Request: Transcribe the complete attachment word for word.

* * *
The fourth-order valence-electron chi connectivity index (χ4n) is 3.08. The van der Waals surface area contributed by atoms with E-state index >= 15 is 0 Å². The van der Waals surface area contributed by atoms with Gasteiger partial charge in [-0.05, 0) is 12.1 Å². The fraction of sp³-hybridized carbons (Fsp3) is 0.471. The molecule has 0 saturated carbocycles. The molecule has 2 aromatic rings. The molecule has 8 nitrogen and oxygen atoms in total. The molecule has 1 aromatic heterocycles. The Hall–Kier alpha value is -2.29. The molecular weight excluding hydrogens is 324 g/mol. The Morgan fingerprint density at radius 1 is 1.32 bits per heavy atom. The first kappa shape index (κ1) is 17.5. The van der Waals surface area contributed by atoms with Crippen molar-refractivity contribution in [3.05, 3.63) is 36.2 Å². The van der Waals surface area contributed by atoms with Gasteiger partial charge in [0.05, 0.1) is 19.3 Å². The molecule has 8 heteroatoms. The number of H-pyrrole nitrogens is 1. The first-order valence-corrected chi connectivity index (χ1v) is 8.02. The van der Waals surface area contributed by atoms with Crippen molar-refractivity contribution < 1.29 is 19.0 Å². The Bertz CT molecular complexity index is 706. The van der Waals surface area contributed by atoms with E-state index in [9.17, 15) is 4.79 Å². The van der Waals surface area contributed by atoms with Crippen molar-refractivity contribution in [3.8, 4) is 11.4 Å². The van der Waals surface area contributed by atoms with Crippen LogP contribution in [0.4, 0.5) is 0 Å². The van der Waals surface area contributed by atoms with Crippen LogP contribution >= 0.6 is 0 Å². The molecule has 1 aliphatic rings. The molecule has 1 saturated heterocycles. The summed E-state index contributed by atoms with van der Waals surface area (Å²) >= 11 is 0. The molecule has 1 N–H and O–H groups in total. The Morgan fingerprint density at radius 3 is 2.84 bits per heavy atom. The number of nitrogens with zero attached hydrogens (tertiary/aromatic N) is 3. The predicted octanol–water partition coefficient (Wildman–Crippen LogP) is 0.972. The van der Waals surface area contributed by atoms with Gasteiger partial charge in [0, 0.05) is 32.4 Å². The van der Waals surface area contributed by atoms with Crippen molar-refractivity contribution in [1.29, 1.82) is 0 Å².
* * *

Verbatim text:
The fourth-order valence-electron chi connectivity index (χ4n) is 3.08. The van der Waals surface area contributed by atoms with E-state index >= 15 is 0 Å². The van der Waals surface area contributed by atoms with Gasteiger partial charge in [-0.05, 0) is 12.1 Å². The fraction of sp³-hybridized carbons (Fsp3) is 0.471. The molecule has 0 saturated carbocycles. The molecule has 2 aromatic rings. The molecule has 8 nitrogen and oxygen atoms in total. The molecule has 1 aromatic heterocycles. The Hall–Kier alpha value is -2.29. The molecular weight excluding hydrogens is 324 g/mol. The Morgan fingerprint density at radius 1 is 1.32 bits per heavy atom. The first kappa shape index (κ1) is 17.5. The van der Waals surface area contributed by atoms with Crippen molar-refractivity contribution in [3.05, 3.63) is 36.2 Å². The van der Waals surface area contributed by atoms with Gasteiger partial charge in [0.05, 0.1) is 19.3 Å². The molecule has 8 heteroatoms. The number of H-pyrrole nitrogens is 1. The first-order valence-corrected chi connectivity index (χ1v) is 8.02. The van der Waals surface area contributed by atoms with Crippen molar-refractivity contribution < 1.29 is 19.0 Å². The Bertz CT molecular complexity index is 706. The van der Waals surface area contributed by atoms with E-state index in [9.17, 15) is 4.79 Å². The van der Waals surface area contributed by atoms with Crippen molar-refractivity contribution in [3.8, 4) is 11.4 Å². The van der Waals surface area contributed by atoms with Crippen LogP contribution in [0.4, 0.5) is 0 Å². The van der Waals surface area contributed by atoms with Crippen LogP contribution >= 0.6 is 0 Å². The molecule has 1 aliphatic rings. The molecule has 1 saturated heterocycles. The summed E-state index contributed by atoms with van der Waals surface area (Å²) >= 11 is 0. The molecule has 1 N–H and O–H groups in total. The Morgan fingerprint density at radius 3 is 2.84 bits per heavy atom. The number of nitrogens with zero attached hydrogens (tertiary/aromatic N) is 3. The predicted octanol–water partition coefficient (Wildman–Crippen LogP) is 0.972. The van der Waals surface area contributed by atoms with Gasteiger partial charge in [0, 0.05) is 32.4 Å². The van der Waals surface area contributed by atoms with Crippen molar-refractivity contribution in [1.29, 1.82) is 0 Å².